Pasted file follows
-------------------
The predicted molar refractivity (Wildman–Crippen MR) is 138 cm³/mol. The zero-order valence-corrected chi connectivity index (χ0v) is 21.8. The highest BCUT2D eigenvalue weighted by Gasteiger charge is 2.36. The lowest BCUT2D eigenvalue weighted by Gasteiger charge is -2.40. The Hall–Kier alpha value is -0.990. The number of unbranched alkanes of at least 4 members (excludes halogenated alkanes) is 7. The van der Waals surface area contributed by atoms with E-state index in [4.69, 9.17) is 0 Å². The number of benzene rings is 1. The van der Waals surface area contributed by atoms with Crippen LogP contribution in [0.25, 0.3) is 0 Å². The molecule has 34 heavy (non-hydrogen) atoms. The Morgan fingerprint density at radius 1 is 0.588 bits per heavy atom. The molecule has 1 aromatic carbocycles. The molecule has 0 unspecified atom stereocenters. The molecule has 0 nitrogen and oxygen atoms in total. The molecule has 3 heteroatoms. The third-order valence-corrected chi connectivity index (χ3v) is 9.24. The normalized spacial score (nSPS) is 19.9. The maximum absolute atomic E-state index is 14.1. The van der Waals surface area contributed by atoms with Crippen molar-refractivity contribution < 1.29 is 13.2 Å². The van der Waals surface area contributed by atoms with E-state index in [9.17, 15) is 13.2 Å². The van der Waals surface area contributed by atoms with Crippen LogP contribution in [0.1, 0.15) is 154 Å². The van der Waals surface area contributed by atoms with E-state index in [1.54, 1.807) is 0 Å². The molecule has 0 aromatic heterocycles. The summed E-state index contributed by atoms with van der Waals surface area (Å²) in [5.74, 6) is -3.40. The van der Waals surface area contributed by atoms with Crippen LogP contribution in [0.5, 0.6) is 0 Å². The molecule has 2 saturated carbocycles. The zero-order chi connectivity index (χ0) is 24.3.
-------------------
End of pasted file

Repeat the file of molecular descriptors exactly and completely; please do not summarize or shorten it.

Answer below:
The predicted molar refractivity (Wildman–Crippen MR) is 138 cm³/mol. The zero-order valence-corrected chi connectivity index (χ0v) is 21.8. The highest BCUT2D eigenvalue weighted by Gasteiger charge is 2.36. The lowest BCUT2D eigenvalue weighted by Gasteiger charge is -2.40. The Hall–Kier alpha value is -0.990. The number of unbranched alkanes of at least 4 members (excludes halogenated alkanes) is 7. The van der Waals surface area contributed by atoms with E-state index in [4.69, 9.17) is 0 Å². The number of benzene rings is 1. The van der Waals surface area contributed by atoms with Crippen LogP contribution in [0.25, 0.3) is 0 Å². The molecule has 34 heavy (non-hydrogen) atoms. The Morgan fingerprint density at radius 1 is 0.588 bits per heavy atom. The molecule has 1 aromatic carbocycles. The molecule has 0 unspecified atom stereocenters. The molecule has 0 nitrogen and oxygen atoms in total. The molecule has 3 heteroatoms. The third-order valence-corrected chi connectivity index (χ3v) is 9.24. The normalized spacial score (nSPS) is 19.9. The maximum absolute atomic E-state index is 14.1. The van der Waals surface area contributed by atoms with Crippen molar-refractivity contribution < 1.29 is 13.2 Å². The van der Waals surface area contributed by atoms with E-state index in [9.17, 15) is 13.2 Å². The van der Waals surface area contributed by atoms with Crippen LogP contribution in [0.1, 0.15) is 154 Å². The van der Waals surface area contributed by atoms with E-state index in [1.54, 1.807) is 0 Å². The molecule has 0 aromatic heterocycles. The summed E-state index contributed by atoms with van der Waals surface area (Å²) in [5.74, 6) is -3.40. The van der Waals surface area contributed by atoms with Crippen LogP contribution in [0.5, 0.6) is 0 Å². The molecule has 2 saturated carbocycles. The zero-order chi connectivity index (χ0) is 24.3.